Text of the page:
Selling life insurance in an estate/legacy planning context is more about process than product, asserts Rowray. “It helps if you first explain to a client the things they can do to minimize estate taxes, such as with trusts and family limited partnerships, then bring life insurance into the discussion later. You’re helping them understand the process and the value of life insurance first, because if you lead with the product, then clients are like, ‘I don’t understand why I need this.’”

Given the flux in estate tax policy, it’s also vital to build flexibility into a policy purchased to execute an estate plan, so that it can be tweaked if tax laws change, adds Harris. Advisors looking to broaden their life insurance sales horizons might also consider targeting African-Americans. According to recent findings from LIMRA, African-Americans are twice as likely to consider purchasing life insurance for themselves or for someone else in the household compared to the total U.S. population.

“Our findings indicate that African-Americans are more receptive to buying life insurance today than in the past and that they have a more positive attitude toward life insurance companies and their field representative than the general population,” says Nilufer Ahmed, a senior research director at LIMRA.

Channels worth watching
“As far as upside for life insurance sales, the bank channel is among the most promising,” says Ashley V. Durham, a LIMRA senior analyst. “That’s where we saw the biggest percentage growth in the first quarter [of 2010].” “And,” she adds, “simplified-issue life insurance products are leading the way.”

Indications are that life insurance carriers are increasingly emphasizing the bank channel to bolster sales. But companies such as The Hartford are looking to other avenues as well. In February 2010, The Hartford’s individual life insurance division launched a campaign designed to grow sales in the independent channel in order to build on its already strong positioning in the broker-dealer and bank channels. Its goal: to make the company one of the top five biggest producers in the independent channel within five years.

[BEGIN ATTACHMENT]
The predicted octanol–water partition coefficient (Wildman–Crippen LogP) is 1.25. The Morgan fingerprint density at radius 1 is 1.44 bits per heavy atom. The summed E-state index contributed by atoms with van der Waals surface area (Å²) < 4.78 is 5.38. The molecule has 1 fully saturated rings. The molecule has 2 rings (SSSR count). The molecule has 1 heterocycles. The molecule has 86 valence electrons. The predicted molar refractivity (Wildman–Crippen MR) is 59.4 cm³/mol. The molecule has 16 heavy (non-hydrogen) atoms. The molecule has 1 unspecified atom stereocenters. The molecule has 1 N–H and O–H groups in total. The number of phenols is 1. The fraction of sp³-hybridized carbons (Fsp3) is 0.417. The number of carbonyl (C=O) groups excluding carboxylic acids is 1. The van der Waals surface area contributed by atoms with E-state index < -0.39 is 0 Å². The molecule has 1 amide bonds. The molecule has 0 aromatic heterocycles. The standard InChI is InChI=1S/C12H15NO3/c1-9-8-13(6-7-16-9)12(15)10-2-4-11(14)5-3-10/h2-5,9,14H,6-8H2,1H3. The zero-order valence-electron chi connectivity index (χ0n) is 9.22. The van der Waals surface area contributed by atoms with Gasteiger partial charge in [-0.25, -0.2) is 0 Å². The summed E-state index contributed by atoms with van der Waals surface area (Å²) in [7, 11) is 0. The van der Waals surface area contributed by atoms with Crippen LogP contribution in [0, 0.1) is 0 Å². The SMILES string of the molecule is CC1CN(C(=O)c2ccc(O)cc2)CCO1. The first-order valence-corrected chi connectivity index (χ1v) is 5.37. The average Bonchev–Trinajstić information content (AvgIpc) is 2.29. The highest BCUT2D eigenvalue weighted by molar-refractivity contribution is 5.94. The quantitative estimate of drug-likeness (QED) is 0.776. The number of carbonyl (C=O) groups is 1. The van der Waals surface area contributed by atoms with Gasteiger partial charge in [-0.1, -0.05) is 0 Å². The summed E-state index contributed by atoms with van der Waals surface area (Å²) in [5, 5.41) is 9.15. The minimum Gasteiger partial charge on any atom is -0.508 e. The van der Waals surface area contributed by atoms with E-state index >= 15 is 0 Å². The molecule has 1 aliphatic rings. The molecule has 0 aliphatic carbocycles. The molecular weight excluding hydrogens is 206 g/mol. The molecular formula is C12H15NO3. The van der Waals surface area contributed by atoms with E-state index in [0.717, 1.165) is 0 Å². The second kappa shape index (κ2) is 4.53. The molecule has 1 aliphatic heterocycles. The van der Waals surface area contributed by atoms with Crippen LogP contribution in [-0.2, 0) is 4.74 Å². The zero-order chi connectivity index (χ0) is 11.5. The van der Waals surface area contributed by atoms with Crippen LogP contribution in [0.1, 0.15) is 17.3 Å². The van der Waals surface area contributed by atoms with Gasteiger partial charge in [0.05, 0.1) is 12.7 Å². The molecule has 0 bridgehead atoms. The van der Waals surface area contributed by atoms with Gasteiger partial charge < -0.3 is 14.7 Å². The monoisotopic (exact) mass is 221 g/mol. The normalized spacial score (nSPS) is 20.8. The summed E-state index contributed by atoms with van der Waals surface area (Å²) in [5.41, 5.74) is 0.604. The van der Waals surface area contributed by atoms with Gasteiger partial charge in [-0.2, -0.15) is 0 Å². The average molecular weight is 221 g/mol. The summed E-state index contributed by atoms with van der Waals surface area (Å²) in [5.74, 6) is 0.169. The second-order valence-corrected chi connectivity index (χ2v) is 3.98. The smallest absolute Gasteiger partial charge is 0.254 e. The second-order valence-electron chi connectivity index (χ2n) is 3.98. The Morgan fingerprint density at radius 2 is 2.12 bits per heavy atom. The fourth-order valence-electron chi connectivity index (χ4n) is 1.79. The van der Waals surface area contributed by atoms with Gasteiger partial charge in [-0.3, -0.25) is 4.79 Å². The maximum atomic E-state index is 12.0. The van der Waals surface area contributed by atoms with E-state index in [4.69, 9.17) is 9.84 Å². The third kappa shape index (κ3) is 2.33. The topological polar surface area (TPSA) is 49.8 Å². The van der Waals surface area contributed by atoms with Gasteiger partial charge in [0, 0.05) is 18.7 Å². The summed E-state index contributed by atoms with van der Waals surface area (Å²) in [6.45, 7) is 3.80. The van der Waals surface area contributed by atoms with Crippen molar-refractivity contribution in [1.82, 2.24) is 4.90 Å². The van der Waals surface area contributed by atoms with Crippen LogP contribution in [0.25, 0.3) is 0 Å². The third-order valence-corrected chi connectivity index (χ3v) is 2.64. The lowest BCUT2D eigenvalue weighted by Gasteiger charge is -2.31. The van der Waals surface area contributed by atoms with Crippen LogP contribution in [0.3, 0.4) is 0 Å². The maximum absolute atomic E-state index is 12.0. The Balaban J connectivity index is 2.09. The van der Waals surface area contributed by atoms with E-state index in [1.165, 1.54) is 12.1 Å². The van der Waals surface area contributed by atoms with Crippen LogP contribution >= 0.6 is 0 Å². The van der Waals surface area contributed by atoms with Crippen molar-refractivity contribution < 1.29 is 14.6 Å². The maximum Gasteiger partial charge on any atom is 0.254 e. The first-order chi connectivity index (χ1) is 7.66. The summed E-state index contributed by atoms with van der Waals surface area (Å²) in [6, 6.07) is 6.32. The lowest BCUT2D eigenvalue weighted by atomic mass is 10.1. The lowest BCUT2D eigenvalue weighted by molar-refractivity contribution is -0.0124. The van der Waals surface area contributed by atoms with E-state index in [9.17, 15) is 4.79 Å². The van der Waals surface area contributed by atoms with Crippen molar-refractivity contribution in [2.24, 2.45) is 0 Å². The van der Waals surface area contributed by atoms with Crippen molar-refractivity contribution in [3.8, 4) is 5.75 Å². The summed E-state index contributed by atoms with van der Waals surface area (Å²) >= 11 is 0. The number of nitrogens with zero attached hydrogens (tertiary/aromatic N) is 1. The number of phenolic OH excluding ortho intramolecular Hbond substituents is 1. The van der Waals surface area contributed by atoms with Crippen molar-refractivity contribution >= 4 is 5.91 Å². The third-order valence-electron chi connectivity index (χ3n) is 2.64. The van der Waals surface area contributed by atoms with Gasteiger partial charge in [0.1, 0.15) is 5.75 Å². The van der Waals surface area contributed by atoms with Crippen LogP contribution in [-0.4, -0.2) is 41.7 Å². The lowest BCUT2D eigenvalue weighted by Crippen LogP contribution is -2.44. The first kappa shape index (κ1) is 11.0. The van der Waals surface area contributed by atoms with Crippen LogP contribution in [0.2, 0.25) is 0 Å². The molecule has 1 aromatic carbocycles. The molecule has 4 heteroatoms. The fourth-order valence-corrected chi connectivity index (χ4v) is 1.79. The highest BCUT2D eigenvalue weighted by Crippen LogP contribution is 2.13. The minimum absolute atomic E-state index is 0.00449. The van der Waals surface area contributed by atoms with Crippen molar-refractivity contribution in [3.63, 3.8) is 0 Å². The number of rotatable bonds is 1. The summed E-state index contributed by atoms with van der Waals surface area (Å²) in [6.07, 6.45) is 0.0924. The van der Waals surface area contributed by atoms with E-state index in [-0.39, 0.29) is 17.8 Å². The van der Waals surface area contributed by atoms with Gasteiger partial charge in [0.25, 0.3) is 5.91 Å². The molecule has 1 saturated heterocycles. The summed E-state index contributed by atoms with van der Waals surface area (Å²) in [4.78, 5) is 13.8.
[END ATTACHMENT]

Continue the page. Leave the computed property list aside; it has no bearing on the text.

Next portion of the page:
The program, dubbed “Monarch,” thus far has been “a breakaway success,” according to The Hartford’s Robert DeMallie. The thrust of the campaign is relationship-building between the company?s internal sales force and some of the most successful life professionals in the business, he explains. “Our goal for the full year is to affiliate with 400 of these high-performing life producers. However, as of June, we already had agreements with more than 300.”

The appeal of the Monarch program? Producers like it, he says, because they are afforded direct access to their own underwriter and the Hartford’s advanced marketing team, plus extra support from local account executives.

Hot products: Established and emerging
Success in the life insurance market is as much about new products as it is about traditional ones. So if you want to beat your competitors to the punch, get up to speed on emerging products such as hybrid-term UL, indexed UL and permanent policies with a long-term care component. Indexed UL products are gaining appeal because they’re less risky than pure VUL offerings, while still providing upside potential.

Carriers lately have been dedicating more marketing resources not only to indexed UL products but to permanent products that cover long-term care needs, including those with accelerated death benefit riders that allow the policyholder to access cash value to cover LTC costs as well as so-called linked policies that package permanent life insurance with long-term care benefits that can be drawn independently of the underlying insurance contract.

One of the newest entrants in the field is The Hartford’s “Life Access” mortality rider, an indemnity-based option that provides income to cover the cost of care for specific conditions. Unlike other riders in the class, it doesn’t specify the types of care that are covered, thus making it appealing for people who prefer to receive care at home from family members, explains Dr. Robert Pokorski, chief medical strategist at The Hartford. “Care at home, by one’s family, is the new model” for long-term care.

Other new spins on the traditional UL policy are also finding a foothold. A handful of carriers, including Genworth, now offer a hybrid-term UL policy. Introduced in late 2009, Genworth’s Colony TermUL includes a guaranteed term period of either 10, 15, 20 or 30 years. Once the term expires, the policyholder can elect to continue paying a new, higher-but-level premium to build cash value in the policy to keep it in force until age 105.

As a lower-cost alternative to permanent life insurance, it’s a product that is finding traction with business owners as well as wealth-transfer-minded families, says Rowray, adding that the Genworth offering now represents close to 50 percent of the total term production that funnels through his firm. “It really started to take off in early 2010.”

For life insurance producers, there’s still time to get a piece of the action.